Common sense issues with trinity doctrine

I have had discussions recently with people who believe in the trinity doctrine. What I have noticed is that most persons assume and some assert that the trinity is in the bible. I have even listened to debates where one side defends the trinity by quoting verses in the bible, and the other side debunks the trinity by also quoting verses in the bible. Oftentimes, both side quote the very same verses. Difference in meaning, interpretation, and text are often highlighted and argued. However, one thing that is often missing from discussions on the topic of the trinity is common sense reasoning. Reason and logic are present and contend in any discussion, but simple common sense is usually missing. For me, this is where I start. I want to express and share some of what I consider to be common sense thoughts on the trinity. Let’s get into this.

Where are the ‘trinity words’?

So, you ask someone about their beliefs of God, and you may get statements and explanations about God being a “trinity”, “triune”, “three persons in one being or essence”, “three ‘hypostasis’ in one ‘ousia'”, “God the Son”, “God the Holy Spirit”, “Jesus is God”, “One God in three persons”, “The Father, Jesus and the Holy Spirit are all the same God, but distinct persons” and a myriad of other expressions. What I find common and most interesting is that in every declaration and explanation of God being a trinity, the words used are not found in the Bible anywhere. Persons can go into very complex explanation and statements, but the one obvious thing is that the words they use are either non-biblical or are words never used in reference to God anywhere in the scriptures, whether in the Old Testament or the New Testament. Isn’t that a very strange observation? It is common sense that if the bible is the “word of God” and everything we need to know about God is in it, then the description of who and what God is should be provided by it directly. So, what is going on here, really?

If you go to any bible site with search tools (such as Biblegateway, Biblehub, or Blueletterbible) and search your KJV Bible for words: “trinity”, “triune” or “essence”, you won’t find any of them. You won’t even find them in more modern bibles like the NIV. If you search for phrases like “God is three persons” or “God the son”, you won’t find them either. Yet, most denominations and trinitarian scholars and bible teachers will use these words and phrases to describe God and tell you that if you don’t believe and accept the trinity doctrine that you aren’t a Christian.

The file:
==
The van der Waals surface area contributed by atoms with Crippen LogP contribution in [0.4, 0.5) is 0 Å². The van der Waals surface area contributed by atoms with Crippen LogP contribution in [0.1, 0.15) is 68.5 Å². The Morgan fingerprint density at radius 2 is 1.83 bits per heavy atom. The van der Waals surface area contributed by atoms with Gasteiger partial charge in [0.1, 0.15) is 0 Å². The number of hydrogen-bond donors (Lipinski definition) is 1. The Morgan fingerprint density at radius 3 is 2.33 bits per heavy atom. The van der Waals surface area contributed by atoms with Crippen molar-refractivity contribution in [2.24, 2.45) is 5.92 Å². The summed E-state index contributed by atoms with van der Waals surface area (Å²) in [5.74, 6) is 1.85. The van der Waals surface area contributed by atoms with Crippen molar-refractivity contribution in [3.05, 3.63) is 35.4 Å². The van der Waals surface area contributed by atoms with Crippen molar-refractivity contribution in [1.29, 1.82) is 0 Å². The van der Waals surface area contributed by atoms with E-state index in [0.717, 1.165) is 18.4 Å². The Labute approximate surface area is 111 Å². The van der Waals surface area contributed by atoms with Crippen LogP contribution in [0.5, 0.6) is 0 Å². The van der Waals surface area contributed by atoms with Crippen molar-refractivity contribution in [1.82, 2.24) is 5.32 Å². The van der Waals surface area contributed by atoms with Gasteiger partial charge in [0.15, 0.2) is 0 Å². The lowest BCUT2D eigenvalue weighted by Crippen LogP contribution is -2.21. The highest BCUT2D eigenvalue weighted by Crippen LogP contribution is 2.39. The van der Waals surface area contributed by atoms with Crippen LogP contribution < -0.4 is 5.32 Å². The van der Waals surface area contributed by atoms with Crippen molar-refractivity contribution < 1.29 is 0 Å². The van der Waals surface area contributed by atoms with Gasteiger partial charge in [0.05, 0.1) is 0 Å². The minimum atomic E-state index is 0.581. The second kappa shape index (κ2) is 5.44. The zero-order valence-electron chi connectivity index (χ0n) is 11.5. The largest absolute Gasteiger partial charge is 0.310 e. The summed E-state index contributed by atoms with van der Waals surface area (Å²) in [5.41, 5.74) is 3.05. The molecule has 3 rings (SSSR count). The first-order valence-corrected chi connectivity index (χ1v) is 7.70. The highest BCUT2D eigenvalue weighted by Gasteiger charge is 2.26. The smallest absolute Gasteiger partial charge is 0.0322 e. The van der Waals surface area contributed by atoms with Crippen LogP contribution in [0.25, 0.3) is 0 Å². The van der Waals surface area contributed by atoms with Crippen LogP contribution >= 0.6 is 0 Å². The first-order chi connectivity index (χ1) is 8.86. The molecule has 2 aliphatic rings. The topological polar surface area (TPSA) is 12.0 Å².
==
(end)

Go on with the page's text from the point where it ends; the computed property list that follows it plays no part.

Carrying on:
My thought about this is that if God did not inspire men to even use the word “trinity” in the Bible, then what right does anyone have to tout it as a fundamental doctrine? I personally think that the fact that the word “trinity” itself is not in the scriptures is the most obvious proof that it is false. If the Bible can say “God is not a man” (Numbers 23:19), “God is one YHVH” (Deuteronomy 6:4; Galatians 3:20), “God is gracious and merciful” (2 Chronicles 30:9; Joel 2:13), and “God is love” (1 John 4:8), then why doesn’t it say “God is three in one” nor “God is the trinity”? Isn’t this common sense?

Where is the ‘trinity teaching’?

I have often heard trinitarians and others say that the argument that ‘the word “trinity” is not in the bible’ is simplistic. They often tend to focus on proving that the “teaching of the trinity” or “trinity doctrine” is in the bible. Trinitarians keep trying to prove the presence of the teaching and Biblical Unitarians keep trying to debunk the proposed proofs. Most persons keep focusing on the most complicated ways to prove things. Although it is important to always be able to navigate and rebut complex ideas, you can’t go wrong by stating the simplicity of God’s word and wording. The reality is that neither the word nor the teaching is in the scripture.

Most of the attempts to show the trinity doctrine from scripture involve taking lone words or verses out of context and associating them with other words or verses from different passages. It is very interesting when you listen specifically to what is said and the explanations given. You will realize that there is a lot added and meanings changed, and in some cases, details overlooked or exaggerated, to prove the existence of the trinity doctrine in the scriptures. Most of the debates over the centuries are regarding whether the scriptures teach the doctrine. From my perspective, there are many teachings in the scriptures that are as clear as day and stated clearly and plainly. If the trinity doctrine is to crucial, then why can’t anyone find it clearly stated? If the words for “three” existed in the Hebrew language and “trinity” in the Greek language in the first century and prior, and were not used to describe God (either as trinity or three in one) in the scriptures, then obviously, God did not want to be described that way.